W3C home > Mailing lists > Public > www-style@w3.org > January 2016

Re: [css-flexbox]

From: Bruno Racineux <bruno@hexanet.net>
Date: Wed, 13 Jan 2016 22:39:18 -0800
To: François REMY <francois.remy.dev@outlook.com>, 'Chris Lilley' <chris@w3.org>, <bcampbell@us.ibm.com>
CC: 'CSS public list' <www-style@w3.org>
Message-ID: <D2BC74FC.A282F%bruno@hexanet.net>
On 1/13/16 6:52 PM, "François REMY" <francois.remy.dev@outlook.com> wrote:

>>>It was decided that, while the problem you raise is a real one, the
>>>proposed solution was suboptimal. A better solution is to reorder the
>>>DOM instead of using the 'order' property, as explained in this
>>>message.
>>>https://lists.w3.org/Archives/Public/www-style/2015Aug/0347.html
>>That is sadly a lack of resolution to the problem rather than a solution.
>>I would like to echo my sentiments and offer a suggestion, in parallel to
>what
>>Richard[1] posted today.
>
>I think the whole problem here is that you use flexbox for the layout of
>items of diverse natures.
>
>Flexbox, in its nature, is tailored for the display of lists of elements,
>or more globally linear layouts of items of similar natures (toolbars,
>search
>bars, ...). I am not sure at all why we introduced the order property for
>flexbox (though I guess it was to make it more useful to web developers
>while we waited for better alternatives like grids), but to me this looks
>like it was a mistake. This property now exists, we cannot remove it, but
>that doesn't mean that using it is a good idea, nor that we should make
>updates to make it easier to use for use-cases it should not have
>attempted to solve in the first place.

I disagree. IMO reordering fits right into what responsive design needed.

Tab's words were: "Part of the reason for including 'order';
at all was to allow authors to order their source in the best, most
logical way, with the important content up front and the lesser
content later in the document, and then lay it out in whatever way
makes the most sense."

That's precisely what I am using it for in RWD 'orientationChange' context.

>In the long term, I believe the layout of elements of diverse nature
>should be solved using CSS Grids instead,

Not really. Personally I don't see myself using CSS Grid very much. Grid
doesn't seem well suited to flip a horizontal layout (desktop'ish) into a
vertical one (for portrait tablet/phone/split-mode) or vice versa, like
Flexbox is.

>Regarding tab-order, I believe that if you built your initial DOM order
>properly, it should hardly ever become an issue for you.

With RWD there isn't always a clear choice. It either starts from Desktop
to be collapsed into a Phone; a Mobile-First/Mobile-only abused non-sense
(usually a lazy mobile copycat layout just made larger with oversized text
and images, like everybody seems to unfortunately be doing);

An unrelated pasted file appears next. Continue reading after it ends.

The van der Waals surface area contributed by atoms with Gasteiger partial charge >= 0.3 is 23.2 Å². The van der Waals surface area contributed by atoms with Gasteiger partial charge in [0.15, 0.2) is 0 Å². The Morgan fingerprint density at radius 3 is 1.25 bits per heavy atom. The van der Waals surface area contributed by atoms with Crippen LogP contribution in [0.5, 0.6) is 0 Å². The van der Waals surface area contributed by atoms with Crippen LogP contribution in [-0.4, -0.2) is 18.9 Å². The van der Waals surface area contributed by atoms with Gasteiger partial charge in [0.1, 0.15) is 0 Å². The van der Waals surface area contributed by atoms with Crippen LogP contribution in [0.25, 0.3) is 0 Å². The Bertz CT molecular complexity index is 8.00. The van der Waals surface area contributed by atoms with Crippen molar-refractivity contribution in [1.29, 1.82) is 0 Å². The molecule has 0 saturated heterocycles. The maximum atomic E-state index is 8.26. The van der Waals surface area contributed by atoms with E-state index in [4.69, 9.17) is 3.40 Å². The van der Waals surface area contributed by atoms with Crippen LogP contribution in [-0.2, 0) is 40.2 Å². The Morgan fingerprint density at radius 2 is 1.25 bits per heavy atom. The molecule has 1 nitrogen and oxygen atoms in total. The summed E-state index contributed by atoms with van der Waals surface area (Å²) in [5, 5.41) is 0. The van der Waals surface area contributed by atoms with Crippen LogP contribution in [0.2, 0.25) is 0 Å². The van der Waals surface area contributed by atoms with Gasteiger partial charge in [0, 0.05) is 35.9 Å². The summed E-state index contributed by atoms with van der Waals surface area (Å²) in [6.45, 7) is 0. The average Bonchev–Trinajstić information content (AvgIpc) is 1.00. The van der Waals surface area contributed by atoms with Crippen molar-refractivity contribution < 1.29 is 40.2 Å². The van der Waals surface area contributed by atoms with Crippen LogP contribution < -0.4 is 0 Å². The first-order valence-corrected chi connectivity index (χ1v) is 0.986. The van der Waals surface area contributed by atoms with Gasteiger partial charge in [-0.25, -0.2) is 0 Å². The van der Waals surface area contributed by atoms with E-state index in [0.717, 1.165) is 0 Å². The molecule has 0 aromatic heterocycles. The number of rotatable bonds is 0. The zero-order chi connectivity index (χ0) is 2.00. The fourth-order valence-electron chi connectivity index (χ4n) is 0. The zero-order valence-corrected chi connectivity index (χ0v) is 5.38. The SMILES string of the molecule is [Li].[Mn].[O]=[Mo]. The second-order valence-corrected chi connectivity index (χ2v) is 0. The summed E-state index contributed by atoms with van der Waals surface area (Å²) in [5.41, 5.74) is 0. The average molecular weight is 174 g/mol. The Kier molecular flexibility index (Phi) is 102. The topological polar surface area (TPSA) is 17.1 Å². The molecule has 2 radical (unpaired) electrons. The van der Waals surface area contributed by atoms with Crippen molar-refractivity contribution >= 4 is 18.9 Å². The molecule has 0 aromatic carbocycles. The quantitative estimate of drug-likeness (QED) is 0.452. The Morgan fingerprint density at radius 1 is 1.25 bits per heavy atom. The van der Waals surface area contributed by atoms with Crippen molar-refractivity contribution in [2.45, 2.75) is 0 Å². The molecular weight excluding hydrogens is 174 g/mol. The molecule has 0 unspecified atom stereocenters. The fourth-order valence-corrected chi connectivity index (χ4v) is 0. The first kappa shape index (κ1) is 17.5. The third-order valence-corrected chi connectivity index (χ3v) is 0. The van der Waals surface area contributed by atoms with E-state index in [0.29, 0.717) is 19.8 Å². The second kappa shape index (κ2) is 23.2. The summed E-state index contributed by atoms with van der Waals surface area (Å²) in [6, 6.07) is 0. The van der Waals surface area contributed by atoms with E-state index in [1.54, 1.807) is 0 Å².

or considering a more careful balance between both at the same time.

But whatever the design, a portrait order will not always match the
landscape one if the designer actually cares for a good desktop layout.

e.g. Choices have to be made as to whether what's on the right side in
landscape should appear first on a portrait Phone or not. Or, what is the
best way to collapse a header made of 3 columns into 2 or 3 rows for a
phone. The middle column of that header may have to be placed differently
according to content length, and therefore may need reordering. Something
presented on top at desktop/tablet size could be moved at the bottom on
mobile etc... Portrait layouts (which will increasingly include desktop
size split views) often requires repositioning elements in all kind of
creative ways.

IMO not using reorder put designers in a box for having to either
use floats and position:absolute; (both with their own tab-order issues),
or having design limitations for a good compact layout utilizing the
multiple device's screen space in the best possible way.

>However, it is true that it sometimes would be great to customize
>tab-order in css, and you should probably support specifications for
>dealing with this, like the currently stalled "nav-index" property, or
>better yet "nav-before" and "nav-after" properties.
>
>However, nav-index was in a CSS3-UI CR draft for MANY years and there was
>No implementation. Thus only when there is a strong demonstration of
>implementer interest (2+ commitment to implement) should we consider
>Adding it to CSS4-UI.

I had not heard of nav-index, nav-before and nav-after before. It looks
like a solution for what we are after.

>So, if solving the general issue does not seem worth enough to
>implementers, I do not seem them try to implement something
>for the specific issue of flexbox alone.

Agreed. I meant to aim at a solution that could work within the specific
scope of particular display mode. Not far from something along the line of
this thread suggestion, I just now read:
http://lists.w3.org/Archives/Public/www-style/2012Jun/0479.html

But ultimately, the issue isn't only flexbox. There needs to be a way to
affect tab-index with CSS, or accessibility will always suffer in one way
or another when going from one device's or orientation's layout to another.

If that mean extending 'nav-index' more broadly and putting it back on
track, then it appears that may solve the larger problem.
Received on Thursday, 14 January 2016 06:39:48 UTC

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